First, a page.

This is just the beginning. The succeeding sections will tell you what other digestive issues you might experience when you travel abroad.

4. Constipation and Travelling: A Lethal But Not-So-Happy Combination

This time, you don’t have to spend the entire time in the bathroom, which is good. Apparently, not being able to let go of the toxins inside your body doesn’t make it pleasant. The truth is constipation or difficulty to have bowel movement could lead to gas, bloating, pain and discomfort.

You might say that it is hard to stick to your usual schedule of sitting on the throne before heading out. Since you are in a vacation, your bowel movement schedule takes a step back and triggers constipation.

drink lots of fluidsThankfully, you can address this by trying the following techniques:

  • Drink lots of fluids, particularly eight to 10 glasses of water daily.
  • Include fiber in your meals
  • If you feel the need to go, go ahead and do it. Don’t try to hold your poop off since it will trigger constipation.
  • As much as possible, follow your diet as if you are at home. Any drastic changes in your diet could result to constipation.

5. The Gas-ing Game: Another Digestive Problem That Usually Comes With Travelling

You are in a bus full of strangers from different nationalities for a day tour. Suddenly, you felt the need to “step on the gas” and couldn’t hold it any longer. If only you’re at home, then this shouldn’t be a problem. Unfortunately, you are hundreds of miles away from home and releasing gas won’t be the best idea, especially if there are strangers around.

Passing out gas can be uncomfortable, painful, and embarrassing. This could get worse if you are lactose intolerant and you added dairy in your diet.

Aside from this, the following foods could cause excessive gas so make sure you avoid them during your trip:milk

  • Beans
  • Vegetables like artichoke, broccoli, Brussels sprouts, and asparagus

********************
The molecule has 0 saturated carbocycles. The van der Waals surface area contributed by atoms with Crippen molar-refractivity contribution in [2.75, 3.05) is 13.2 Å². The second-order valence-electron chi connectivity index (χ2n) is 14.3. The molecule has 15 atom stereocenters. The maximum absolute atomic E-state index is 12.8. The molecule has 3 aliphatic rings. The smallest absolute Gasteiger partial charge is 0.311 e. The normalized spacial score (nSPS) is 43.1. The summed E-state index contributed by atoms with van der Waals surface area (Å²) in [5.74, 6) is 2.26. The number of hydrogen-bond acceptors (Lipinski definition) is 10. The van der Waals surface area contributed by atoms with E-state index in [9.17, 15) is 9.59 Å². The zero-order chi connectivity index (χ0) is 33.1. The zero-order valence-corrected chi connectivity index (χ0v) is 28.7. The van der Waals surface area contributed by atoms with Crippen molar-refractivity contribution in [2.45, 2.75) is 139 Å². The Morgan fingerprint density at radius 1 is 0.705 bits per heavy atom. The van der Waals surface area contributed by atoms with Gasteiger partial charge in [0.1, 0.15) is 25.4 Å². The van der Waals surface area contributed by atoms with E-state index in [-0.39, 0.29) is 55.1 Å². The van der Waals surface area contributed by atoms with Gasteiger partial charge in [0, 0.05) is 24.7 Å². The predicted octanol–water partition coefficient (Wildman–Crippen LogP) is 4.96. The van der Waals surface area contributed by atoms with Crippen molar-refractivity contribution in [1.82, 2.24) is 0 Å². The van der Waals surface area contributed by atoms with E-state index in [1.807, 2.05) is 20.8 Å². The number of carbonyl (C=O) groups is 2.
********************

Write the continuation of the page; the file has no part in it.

• High fiber foods
  • Milk and other dairy products
  • Oats
  • Soda and other carbonated drinks

6. Heartburn: A Condition That Will Follow You Wherever You Go

Medical dictionary defines heartburn as burning pain in your chest, just behind the breastbone. Contrary to its name, heartburn is a form of indigestion caused by acid regurgitation into your esophagus.

Here’s the thing: heartburn is willing to pay a visit even if you are away from home. Since vacation time equates to eating, it has more reason to take over your body.

Check out these tips to help you manage heartburn while on a trip away from home:

  • Eat small meals, especially before going to bed.
  • Don’t or at least minimize intake of alcohol.
  • Avoid smoking.
  • Stay away from foods that trigger your heartburn.

7. IBS and Travelling: How to Make the Most Out of Your Vacation

travellingHere’s the truth: travelling, regardless if it’s for leisure or business, and IBS are two concepts that often don’t go well together. Aside from the irregular and sometimes painful bowel symptoms, you will never know when IBS symptoms will strike. This uncertainty could cause stress, fear, and tons of embarrassment because of your inability to control the symptoms.

Let me tell you something: you can still manage IBS even if you are in a foreign place.

Tips to Manage IBS While Traveling

  • Pack your own survival kit. This should have your medications, a change of clothes, tissue, wipes, and alcohol just in case nature calls.
  • If travelling by plane, request the attendants that you will be seated near the restroom for easier and faster access.
  • Avoid eating food and drinks that could trigger IBS symptoms while on board.
  • Always ask about where the nearest restroom is, just in case.
  • When eating in a foreign land, stick with foods that you are comfortable to eat. Save the experimentation once you get back.

Travelling with IBS may be challenging since you will never know when it will pay a visit. Keep these tips in mind to make the symptoms more manageable.

It would be easy to set aside and go through the discomfort. After all, you don’t travel often so you want to make the most out of your trip. Unfortunately, this could lead to more complications, which you will learn more about below.

8. What You Should Know: Health Complications for Untreated Diarrhea

Let’s say diarrhea strikes and you didn’t pay attention to it. You will go home anyway and just seek treatment where you are comfortable. That’s fine.